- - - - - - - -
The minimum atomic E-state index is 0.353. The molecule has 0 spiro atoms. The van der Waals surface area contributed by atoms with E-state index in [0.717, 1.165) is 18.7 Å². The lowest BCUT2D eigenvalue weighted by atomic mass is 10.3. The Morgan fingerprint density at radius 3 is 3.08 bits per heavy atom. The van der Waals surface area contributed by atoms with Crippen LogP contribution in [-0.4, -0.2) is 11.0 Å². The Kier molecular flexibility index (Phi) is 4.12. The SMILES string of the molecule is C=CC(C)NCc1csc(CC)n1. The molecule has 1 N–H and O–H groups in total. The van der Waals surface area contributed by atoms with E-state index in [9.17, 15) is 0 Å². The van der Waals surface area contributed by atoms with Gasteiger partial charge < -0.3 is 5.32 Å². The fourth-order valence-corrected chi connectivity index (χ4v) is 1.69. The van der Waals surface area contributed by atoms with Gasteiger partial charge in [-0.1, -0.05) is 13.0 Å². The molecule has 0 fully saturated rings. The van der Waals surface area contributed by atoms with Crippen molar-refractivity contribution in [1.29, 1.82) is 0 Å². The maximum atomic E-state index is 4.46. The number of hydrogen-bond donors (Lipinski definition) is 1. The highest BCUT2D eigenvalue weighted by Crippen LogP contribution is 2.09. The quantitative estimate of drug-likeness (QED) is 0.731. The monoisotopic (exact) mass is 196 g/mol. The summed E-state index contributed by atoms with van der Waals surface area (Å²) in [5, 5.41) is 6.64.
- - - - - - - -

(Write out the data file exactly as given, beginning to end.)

The minimum atomic E-state index is 0.353. The molecule has 0 spiro atoms. The van der Waals surface area contributed by atoms with E-state index in [0.717, 1.165) is 18.7 Å². The lowest BCUT2D eigenvalue weighted by atomic mass is 10.3. The Morgan fingerprint density at radius 3 is 3.08 bits per heavy atom. The van der Waals surface area contributed by atoms with Crippen LogP contribution in [-0.4, -0.2) is 11.0 Å². The Kier molecular flexibility index (Phi) is 4.12. The SMILES string of the molecule is C=CC(C)NCc1csc(CC)n1. The molecule has 1 N–H and O–H groups in total. The van der Waals surface area contributed by atoms with E-state index in [9.17, 15) is 0 Å². The van der Waals surface area contributed by atoms with Gasteiger partial charge < -0.3 is 5.32 Å². The fourth-order valence-corrected chi connectivity index (χ4v) is 1.69. The van der Waals surface area contributed by atoms with Gasteiger partial charge in [-0.1, -0.05) is 13.0 Å². The molecule has 0 fully saturated rings. The van der Waals surface area contributed by atoms with Crippen molar-refractivity contribution in [1.29, 1.82) is 0 Å². The maximum atomic E-state index is 4.46. The number of hydrogen-bond donors (Lipinski definition) is 1. The highest BCUT2D eigenvalue weighted by Crippen LogP contribution is 2.09. The quantitative estimate of drug-likeness (QED) is 0.731. The monoisotopic (exact) mass is 196 g/mol. The summed E-state index contributed by atoms with van der Waals surface area (Å²) in [5, 5.41) is 6.64.